As you can tell, using traps is a tricky proposition, but I think one that is worthwhile. I do like, besides maybe traps that use minor resources, like a little healing or poison the party, being ones that the players can tell are there, and the challenge isn’t if they can spot the trap, but whether or not they can get past it without triggering it, or if they can figure out how to disable it. Those will work better than having a wizard accidentally trigger a trap and dying.

What do you think of traps in a D&D game? Do you use them if you run a game?

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Welcome to the Dungeon! – Who is in your Dungeon?

Welcome to the Dungeon! – Who is in your Dungeon?

Next thing we’re going to look at with your dungeon is to look at the ecology of your dungeon. I talked about it a little bit in the what is your dungeon, but it used to be that dungeons would have all sorts of monsters […]

Dungeons and Dragons Character Races – Elves

Dungeons and Dragons Character Races – Elves

I figured I’d go next for playing Dungeons and Dragons and talk about playing the different races. Previously I’ve done series on classes and backgrounds, but there’s another piece to your character creation, and that is picking your race. For this series, I’m going to […]

Playing Your D&D Character – 301

Playing Your D&D Character – 301

The last part of playing your D&D Character, there is no 401 for this course.

To me there are three main parts that I wanted to talk about. The first was figuring out how to be in character and staying in character as much as possible. The next was figuring out who your character is. What are some signature things about them that you can role play into.

Finally, I want to talk about having your own character arcs in your Dungeons and Dragons game.

Image Source: Wizards

Now, a lot of the time, players, following my recommended character creation, put in story hooks for their Dungeon Master and those are the things that they are really going to use for character progression. And with those things, you can get awesome character progression. But, if it develops slowly, or isn’t the precise hook that the DM is using for your character, it can feel like your character is stagnating and hasn’t changed at all.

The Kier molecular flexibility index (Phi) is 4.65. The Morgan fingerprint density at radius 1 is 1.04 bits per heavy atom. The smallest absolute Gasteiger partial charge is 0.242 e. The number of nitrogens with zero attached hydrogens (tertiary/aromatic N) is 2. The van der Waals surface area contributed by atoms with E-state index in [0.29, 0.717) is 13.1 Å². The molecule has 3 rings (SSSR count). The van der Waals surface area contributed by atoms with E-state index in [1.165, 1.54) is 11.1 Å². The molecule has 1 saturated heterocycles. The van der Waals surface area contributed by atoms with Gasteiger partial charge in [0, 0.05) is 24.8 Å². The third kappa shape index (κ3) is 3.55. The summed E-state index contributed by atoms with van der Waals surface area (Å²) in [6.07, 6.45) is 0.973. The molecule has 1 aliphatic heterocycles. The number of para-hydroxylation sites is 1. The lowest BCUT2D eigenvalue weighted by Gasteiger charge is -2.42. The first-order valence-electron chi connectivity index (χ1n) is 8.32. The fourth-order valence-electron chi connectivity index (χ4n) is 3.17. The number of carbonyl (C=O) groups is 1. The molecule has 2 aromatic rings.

Obviously that is less than ideal, so when creating your character, you have to be thinking about, what character arc do I want to take my character on, even outside of what the DM might be doing?

Maybe I start out with a character who hates the idea of adventuring. They are a wizard book worm who was kicked out of their tower for some reason, probably because they have a necromancy spell on their spell list, or maybe because they only ever wanted to learn and not use their magic for anything useful. So now they are out adventuring and dragging their feet. You don’t need the DM’s help to make that characters first story arc one of them learning how to enjoy or at least complain less about adventuring.

That could be a pretty big arc for the character and maybe eventually it’s that they do want to go adventuring, but it should be somewhat obvious, with how I talk about character creation and playing your character, once one arc is done, that doesn’t mean that is where your character ends.

Image Source: D&D Beyond